- the mainland part of Papua New Guinea, as opposed to the Islands Region or to any other islands of Papua New Guinea
- Mainland Portugal, as opposed to its insular regions, or more broadly to any islands of Portugal; until 1975, the term "mainland" was used loosely as an antonym of overseas Portugal
- Mainland Southeast Asia, as opposed to Maritime Southeast Asia
- Mainland Spain as opposed to the Balearic and Canary Islands and other lands under Spanish sovereignty; cf. the colonial-era term peninsulares
- the main island of Sri Lanka, as opposed to other islands of Sri Lanka
- the main island of Taiwan, as opposed to Kinmen and other islands of Taiwan
- the core part of Ukraine, as opposed to Crimea, which is nonetheless geographically part of the European mainland.
- the British mainland, as opposed to Northern Ireland and the many smaller islands that make up the UK. The largest islands within the Northern Isles are called Orkney Mainland and Shetland Mainland, respectively.
- Mainland United States, as opposed to the Hawaiian Islands and to U.S. island territories in Pacific or Caribbean. The term contiguous United States is more widely used, and refers to the 48 adjoining U.S. states on the continent of North America, excluding the non-contiguous states of Alaska and Hawaii.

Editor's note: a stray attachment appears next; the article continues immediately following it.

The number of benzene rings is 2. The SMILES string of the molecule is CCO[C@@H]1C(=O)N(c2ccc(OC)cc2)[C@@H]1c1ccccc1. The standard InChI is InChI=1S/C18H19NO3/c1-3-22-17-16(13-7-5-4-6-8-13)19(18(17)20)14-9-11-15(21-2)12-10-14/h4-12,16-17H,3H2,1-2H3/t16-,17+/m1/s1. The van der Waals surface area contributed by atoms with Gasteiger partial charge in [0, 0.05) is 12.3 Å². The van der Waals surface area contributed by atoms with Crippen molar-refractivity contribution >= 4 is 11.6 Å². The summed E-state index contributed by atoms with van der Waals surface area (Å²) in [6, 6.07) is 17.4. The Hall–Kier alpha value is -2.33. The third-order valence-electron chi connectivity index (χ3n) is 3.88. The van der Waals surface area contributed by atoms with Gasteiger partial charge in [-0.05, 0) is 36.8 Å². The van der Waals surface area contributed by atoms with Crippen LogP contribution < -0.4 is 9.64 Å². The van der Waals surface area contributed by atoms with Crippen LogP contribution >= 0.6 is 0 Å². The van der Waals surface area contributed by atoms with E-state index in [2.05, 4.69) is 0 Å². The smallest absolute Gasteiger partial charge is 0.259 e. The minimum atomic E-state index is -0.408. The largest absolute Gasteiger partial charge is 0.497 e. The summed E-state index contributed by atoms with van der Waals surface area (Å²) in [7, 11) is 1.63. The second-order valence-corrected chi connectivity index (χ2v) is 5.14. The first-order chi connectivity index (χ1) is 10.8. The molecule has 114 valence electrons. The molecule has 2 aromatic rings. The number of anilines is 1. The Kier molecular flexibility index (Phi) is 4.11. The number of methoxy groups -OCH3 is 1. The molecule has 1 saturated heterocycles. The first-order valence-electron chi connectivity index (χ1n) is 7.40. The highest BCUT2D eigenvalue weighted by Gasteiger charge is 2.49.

- The South Island of New Zealand is sometimes jokingly called the Mainland or the main island, especially by South Islanders themselves. Though it has a far smaller population, it is slightly larger than the North Island. "Mainland New Zealand" more commonly refers to the archipelago made up of the North and South Island and smaller nearby islands, often excluding more outlying islands such as the Chatham Islands, and always excluding remote insular parts of the Realm of New Zealand
- Main or Big Land--in Russia--as opposed to Minor Land, islands, or other isolated territories that are connected by water or air travel but not by paved road.